LARRY KING, THE MUCH-CELEBRATED broadcaster who died in January, famously said: ‘I remind myself every morning: Nothing I say this day will teach me anything. So, if I’m going to learn, I must do it by listening.’ Now, listening is
not something that supercar companies are famous for. While the Fords and Kias might put a lot of effort into market research and customer surveys, you expect Ferrari to simply invoke the spirit of old man Enzo and tell people what their heart desires. On a scale of one to five, five being completely satisfied, how would you rate the ergonomics of your dashboard? A question put to people by Peugeot, perhaps, but likely not Pagani.
I recall there was an element of this almost-condescending conviction when McLaren launched the MP4-12C. Journalists were very much told, sometimes by Ron Dennis himself, why the McLaren way was the right way. If you disagreed, well, there were usually numbers to prove you wrong.
Part of me admires and even commends this approach. Not everything should be put to a vote or aim to please the majority. That way blandness often lies. We desire the inspired and even the flawed, because they make the world more interesting. Product innovation should give you something that you didn’t know you needed, but subsequently can’t imagine living without.
All of which brings me to a small, subterranean theatre in the bowels of the grandly named Thought Leadership Centre at McLaren HQ in Woking. It is dimly lit and an archetypal mid-engined supercar shape lurks under a cover on the stage. A presentation about the new car is underway and what’s caught my attention is not the power figure nor an acceleration time, but the fact that McLaren has said it has listened.
You see, McLaren has got an awful lot very right in the decade since the MP4-12C, but there is an argument to be made that all the cars since the original 12C have been very closely related to the 12C. Possibly too closely. The same engine, the same shunning of a limited-slip diff, the same modes, the same switches. People often voiced their dislike of certain elements, big or small, but generally the next model would arrive with the same elements unchanged. Was this an inability to alter – or a lack of inclination to alter? Now, with this completely new car, I think we have the answer. McLaren has listened.
It has kept the things that people have liked and for which the company’s cars have been praised. Things such as the deliciously tactile, hydraulically power-assisted steering. The pedal layout. The brake feel. The performance and attention to paring weight. But other facets, things that after ten years seemed like they might become the norm in McLarens for evermore, have been changed. Adios, Active button. Hello, limited-slip differential. So long, awkward seat buttons. A friendly welcome to Apple CarPlay and Android Auto. Greetings, better throttle response. Yes, you can even fathom how to activate the nose lift on this new McLaren.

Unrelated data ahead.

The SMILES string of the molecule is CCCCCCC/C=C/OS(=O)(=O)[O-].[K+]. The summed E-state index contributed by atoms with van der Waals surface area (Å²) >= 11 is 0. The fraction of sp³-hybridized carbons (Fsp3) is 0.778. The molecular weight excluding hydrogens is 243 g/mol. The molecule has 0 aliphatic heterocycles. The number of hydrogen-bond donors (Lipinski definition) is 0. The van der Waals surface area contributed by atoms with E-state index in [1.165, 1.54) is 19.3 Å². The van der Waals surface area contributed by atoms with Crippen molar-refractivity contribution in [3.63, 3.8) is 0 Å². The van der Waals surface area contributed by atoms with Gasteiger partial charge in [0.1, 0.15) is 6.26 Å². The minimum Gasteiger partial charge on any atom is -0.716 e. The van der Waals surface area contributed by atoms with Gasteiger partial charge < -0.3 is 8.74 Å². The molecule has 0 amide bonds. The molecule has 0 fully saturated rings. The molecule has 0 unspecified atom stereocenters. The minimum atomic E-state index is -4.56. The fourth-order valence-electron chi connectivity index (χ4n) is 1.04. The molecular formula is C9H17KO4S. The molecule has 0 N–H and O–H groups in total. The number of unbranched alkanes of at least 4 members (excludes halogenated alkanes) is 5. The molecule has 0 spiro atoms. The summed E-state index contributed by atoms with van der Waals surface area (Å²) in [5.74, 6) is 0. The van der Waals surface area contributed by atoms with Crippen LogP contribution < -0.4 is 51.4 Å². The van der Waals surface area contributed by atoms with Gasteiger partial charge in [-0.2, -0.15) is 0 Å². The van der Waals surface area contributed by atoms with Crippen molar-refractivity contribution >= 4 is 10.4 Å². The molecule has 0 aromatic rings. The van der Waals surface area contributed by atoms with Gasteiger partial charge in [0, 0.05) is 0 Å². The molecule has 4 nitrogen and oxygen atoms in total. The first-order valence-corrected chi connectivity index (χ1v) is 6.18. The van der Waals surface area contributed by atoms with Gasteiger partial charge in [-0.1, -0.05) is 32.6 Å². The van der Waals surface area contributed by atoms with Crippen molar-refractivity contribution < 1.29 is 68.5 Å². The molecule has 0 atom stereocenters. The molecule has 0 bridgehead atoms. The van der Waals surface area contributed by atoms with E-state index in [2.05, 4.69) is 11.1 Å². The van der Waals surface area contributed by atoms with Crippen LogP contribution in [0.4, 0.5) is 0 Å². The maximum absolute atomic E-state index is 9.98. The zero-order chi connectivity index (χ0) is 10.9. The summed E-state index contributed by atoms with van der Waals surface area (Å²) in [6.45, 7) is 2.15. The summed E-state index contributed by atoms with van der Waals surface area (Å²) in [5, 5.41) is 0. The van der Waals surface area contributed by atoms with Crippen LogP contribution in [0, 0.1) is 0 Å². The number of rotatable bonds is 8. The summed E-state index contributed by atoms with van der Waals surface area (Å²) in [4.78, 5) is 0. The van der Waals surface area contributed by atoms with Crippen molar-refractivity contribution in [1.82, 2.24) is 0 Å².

But let’s go back to the beginning. This freshly minted supercar is called the Artura. Which, from my brief onomastic research, is a female variant of the name Arthur. Curious. Within the McLaren range, it will sit below the 720S but above the GT and we’ve been told to expect a starting price of around ₹ 1.8 crore (in the UK) when it goes on sale later this year.
It is a plug-in hybrid. The petrol-powered part is an all-new, twin-turbocharged, 2993cc, 120-degree, hot-vee V6. If you like your engine codes, then it is designated M630. This is augmented by an axial flux e-motor that is situated within the bell housing of the new eight-speed, dual-clutch transmission. It is, as far as I’m aware, only the second time that we have seen an axial instead of radial flux motor used in a supercar, the first being in Ferrari’s SF90. The advantages are the slimmer packaging and reduced weight for a greater power density, making it ideal for an in-transmission application.
Power is delivered to the rear wheels via an electronically controlled limited-slip differential. And there is, as you’d expect, a lot of power. Maximum outputs are 671bhp and 720Nm of torque. The V6 provides 577bhp at 7500rpm (the red line is another 1000rpm higher) and 584Nm of torque between 2250 and 7000rpm. Meanwhile the e-motor is capable of producing 94bhp and 225Nm of torque, although that maximum of 94bhp (and therefore the entire 671bhp) is only transient, lasting for 15sec of full throttle before reducing to 49bhp (giving a measly 626bhp in total).
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